Rampant Culture of Sexual Harassment in the Australian Medical Industry
March 8 2015
Recently, vascular surgeon Dr. Gabrielle McMullin made some very disturbing comments about the culture of sexual harassment in the Australian medical community. This one in particular really got my goat:
“What I tell my trainees is that, if you are approached for sex, probably the safest thing to do in terms of your career is to comply with the request.”
The only concern regarding ‘safety’ in a situation where a woman is being unwillingly propositioned for sex in the workplace should be that of physical safety. And the fact of anyone’s physical safety being under threat by a colleague is absolutely unacceptable.
While I commend Dr. McMullin for bringing attention to a deeply unsettling issue, I in no way commend her strategy for addressing it.
As a senior female surgeon, Dr. McMullin is in a position of privileged authority, and is powerfully placed to give voice to the change that must occur for women to be safe from sexual threat in the workplace. Beyond that, she has a duty of care to her fellow colleagues and, especially, to her mentees. By encouraging women to stay silent and comply with sexual abuse in the workplace she is not only neglecting that duty of care, but is also undermining the dignity, achievement, and personal autonomy of every woman in her profession and beyond.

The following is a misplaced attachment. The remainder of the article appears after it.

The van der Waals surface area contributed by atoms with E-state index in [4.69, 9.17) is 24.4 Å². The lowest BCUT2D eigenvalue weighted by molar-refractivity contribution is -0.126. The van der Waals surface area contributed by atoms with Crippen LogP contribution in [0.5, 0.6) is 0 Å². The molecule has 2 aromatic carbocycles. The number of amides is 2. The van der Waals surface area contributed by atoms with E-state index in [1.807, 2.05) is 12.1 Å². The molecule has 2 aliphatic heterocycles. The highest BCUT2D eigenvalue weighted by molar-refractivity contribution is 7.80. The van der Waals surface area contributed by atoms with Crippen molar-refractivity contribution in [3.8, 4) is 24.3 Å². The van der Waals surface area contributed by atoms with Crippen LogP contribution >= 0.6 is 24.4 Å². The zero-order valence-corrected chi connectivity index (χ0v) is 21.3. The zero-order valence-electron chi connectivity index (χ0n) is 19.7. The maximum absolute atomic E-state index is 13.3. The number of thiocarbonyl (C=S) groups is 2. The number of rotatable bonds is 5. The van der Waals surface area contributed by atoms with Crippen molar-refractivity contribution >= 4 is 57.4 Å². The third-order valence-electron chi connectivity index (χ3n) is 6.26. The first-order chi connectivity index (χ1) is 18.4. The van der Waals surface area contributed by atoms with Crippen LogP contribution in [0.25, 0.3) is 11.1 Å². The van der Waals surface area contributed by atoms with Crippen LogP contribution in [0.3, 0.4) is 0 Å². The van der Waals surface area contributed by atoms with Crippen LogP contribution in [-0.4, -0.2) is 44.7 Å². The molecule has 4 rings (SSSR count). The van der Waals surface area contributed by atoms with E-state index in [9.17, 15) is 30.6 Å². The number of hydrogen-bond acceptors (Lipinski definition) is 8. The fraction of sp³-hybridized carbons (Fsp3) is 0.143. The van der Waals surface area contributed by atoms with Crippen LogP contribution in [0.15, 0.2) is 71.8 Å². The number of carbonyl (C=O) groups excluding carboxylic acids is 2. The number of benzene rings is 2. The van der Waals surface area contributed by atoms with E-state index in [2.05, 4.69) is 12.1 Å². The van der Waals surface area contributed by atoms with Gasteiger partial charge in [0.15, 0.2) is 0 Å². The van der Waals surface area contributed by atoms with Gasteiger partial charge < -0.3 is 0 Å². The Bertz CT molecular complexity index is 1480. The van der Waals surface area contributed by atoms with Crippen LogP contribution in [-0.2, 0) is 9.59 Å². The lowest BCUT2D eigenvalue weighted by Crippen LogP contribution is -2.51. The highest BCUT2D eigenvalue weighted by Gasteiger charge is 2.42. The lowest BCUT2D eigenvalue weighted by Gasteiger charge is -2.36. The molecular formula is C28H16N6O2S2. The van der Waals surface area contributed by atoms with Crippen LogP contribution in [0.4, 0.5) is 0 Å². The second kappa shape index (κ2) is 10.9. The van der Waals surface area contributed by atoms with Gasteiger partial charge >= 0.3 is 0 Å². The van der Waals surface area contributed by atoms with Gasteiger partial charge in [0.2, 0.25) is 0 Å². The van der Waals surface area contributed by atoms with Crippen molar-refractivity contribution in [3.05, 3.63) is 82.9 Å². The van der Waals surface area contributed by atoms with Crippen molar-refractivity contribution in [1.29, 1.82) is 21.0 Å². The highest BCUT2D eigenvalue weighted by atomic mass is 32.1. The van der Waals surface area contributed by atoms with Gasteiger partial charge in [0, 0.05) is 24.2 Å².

For if Dr. McMullin believes that the impact of her comments is isolated to her industry, she is very much mistaken; I am surrounded by intelligent, capable, hard-working, beautiful women making careers for themselves not only in the medical industry, but in all manner of typically male-dominated fields. Should those women—whom I dearly love and admire—ever find themselves the victim of sexual harassment or assault in the workplace, it makes me feel physically sickened to know that this is the advice they would receive from a fellow woman in a position of high professional authority. That in 2015 we have women telling other women to accept sexual abuse as par for the course in pursuing a career is vile, infuriating and deeply, deeply saddening.
Profound and pervading change is needed if this problem is to be rectified. And it starts by allowing women to feel safe to report harassment in the workplace, by instituting systems through which the perpetrators, and not the victims, are condemned.